Alistair is the star of the book, although Helen is a very attractive supporting heroine. Both his dedication to his dog and his interaction with Jamie and Abigail provide many touching moments.”
Narrator Anne Flosnik was my choice for the Narrator You Learned to Like category in our recent Favorite Romance Audiobooks Poll. Ms. Flosnik narrates big name historical romances. I’ve listened to seven of her narrations and each time I’ve admired her beautiful portrayal of the female characters as well as her general narrative. However, her interpretation of the male characters has frustrated me at times with sluggish voices and a monotone that makes a hero sound uncaring (e.g. Elizabeth Lowell’s Untamed 2008). But I’ve noticed a gradual change in Flosnik’s portrayals of her male characters since what looks to be her first days of narrating romance in 2008. I found her male characterizations improved in Mary Balogh’s First Comes Marriage (2009) and the audio was an overall success for me. And in late 2010 when I discovered that To Beguile a Beast was to be narrated by Flosnik, I just had a feeling she would get Alistair right and she did – perfectly. Alistair is a caring hero and never did I doubt that in audio even beneath his gruff façade. A portion of my deep affection for Alistair can be attributed to his sense of humor and Flosnik understands its importance and plays it to the hilt. Helen’s children carry significant roles as well and the children sound like children.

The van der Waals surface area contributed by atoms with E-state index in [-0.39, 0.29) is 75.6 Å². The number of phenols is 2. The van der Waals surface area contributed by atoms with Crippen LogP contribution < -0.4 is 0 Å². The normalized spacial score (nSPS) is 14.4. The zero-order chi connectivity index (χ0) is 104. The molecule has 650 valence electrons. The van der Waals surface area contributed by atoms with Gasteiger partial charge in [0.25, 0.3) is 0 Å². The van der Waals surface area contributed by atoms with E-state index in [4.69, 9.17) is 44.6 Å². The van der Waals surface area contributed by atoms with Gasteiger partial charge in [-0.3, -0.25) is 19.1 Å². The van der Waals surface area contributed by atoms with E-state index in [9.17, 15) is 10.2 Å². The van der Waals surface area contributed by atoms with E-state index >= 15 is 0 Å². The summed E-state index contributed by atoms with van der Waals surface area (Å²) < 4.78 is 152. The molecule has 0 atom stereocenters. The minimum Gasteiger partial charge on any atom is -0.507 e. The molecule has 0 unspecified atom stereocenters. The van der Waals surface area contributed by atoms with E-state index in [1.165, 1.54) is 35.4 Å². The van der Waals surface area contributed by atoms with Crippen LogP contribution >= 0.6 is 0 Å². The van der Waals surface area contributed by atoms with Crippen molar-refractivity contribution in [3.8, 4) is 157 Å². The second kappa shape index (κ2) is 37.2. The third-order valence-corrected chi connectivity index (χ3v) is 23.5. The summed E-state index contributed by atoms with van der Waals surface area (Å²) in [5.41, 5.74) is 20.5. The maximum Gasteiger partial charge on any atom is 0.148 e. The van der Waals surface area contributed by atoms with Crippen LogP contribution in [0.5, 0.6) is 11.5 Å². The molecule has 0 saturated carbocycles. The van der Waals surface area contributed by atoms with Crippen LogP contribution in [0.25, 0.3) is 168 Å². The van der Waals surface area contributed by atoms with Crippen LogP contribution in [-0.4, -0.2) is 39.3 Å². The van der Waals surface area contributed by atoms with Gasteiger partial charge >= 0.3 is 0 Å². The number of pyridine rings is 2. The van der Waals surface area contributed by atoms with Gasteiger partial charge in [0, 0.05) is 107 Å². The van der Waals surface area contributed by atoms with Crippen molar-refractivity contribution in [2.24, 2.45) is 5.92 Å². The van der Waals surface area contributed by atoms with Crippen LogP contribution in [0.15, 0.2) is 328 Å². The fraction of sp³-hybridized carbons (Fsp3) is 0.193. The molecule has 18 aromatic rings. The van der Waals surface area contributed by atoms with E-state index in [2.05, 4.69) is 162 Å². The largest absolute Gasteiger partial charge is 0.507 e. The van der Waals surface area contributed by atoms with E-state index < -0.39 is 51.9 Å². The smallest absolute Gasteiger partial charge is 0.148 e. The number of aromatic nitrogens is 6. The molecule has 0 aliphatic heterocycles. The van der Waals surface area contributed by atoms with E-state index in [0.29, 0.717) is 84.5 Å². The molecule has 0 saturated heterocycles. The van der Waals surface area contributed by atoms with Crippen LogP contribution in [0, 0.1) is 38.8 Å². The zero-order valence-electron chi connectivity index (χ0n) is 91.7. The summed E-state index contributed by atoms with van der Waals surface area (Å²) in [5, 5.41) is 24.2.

Distinctive voices, well executed timing, characterizations, and an understanding of Ms. Hoyt’s touching romance make To Beguile a Beast an A in audio as well as print. Well done, Ms. Flosnik.
Wolf at the Door– Christine Warren
Review written by Brenda
Narrated by Kate Reading
I’d describe Wolf at the Door as a big roasted marshmallow. There’s nothing to really sink your teeth into – just some fluff and some heat. If I were reading this book I would have been bored more than once but listening is another story. Kate Reading is a wonderfully talented narrator and she gave the book exactly what it needed to keep me listening and laughing. There’s a whole potpourri of accents to enjoy plus she catches the personalities and attitudes of each character and portrays them perfectly.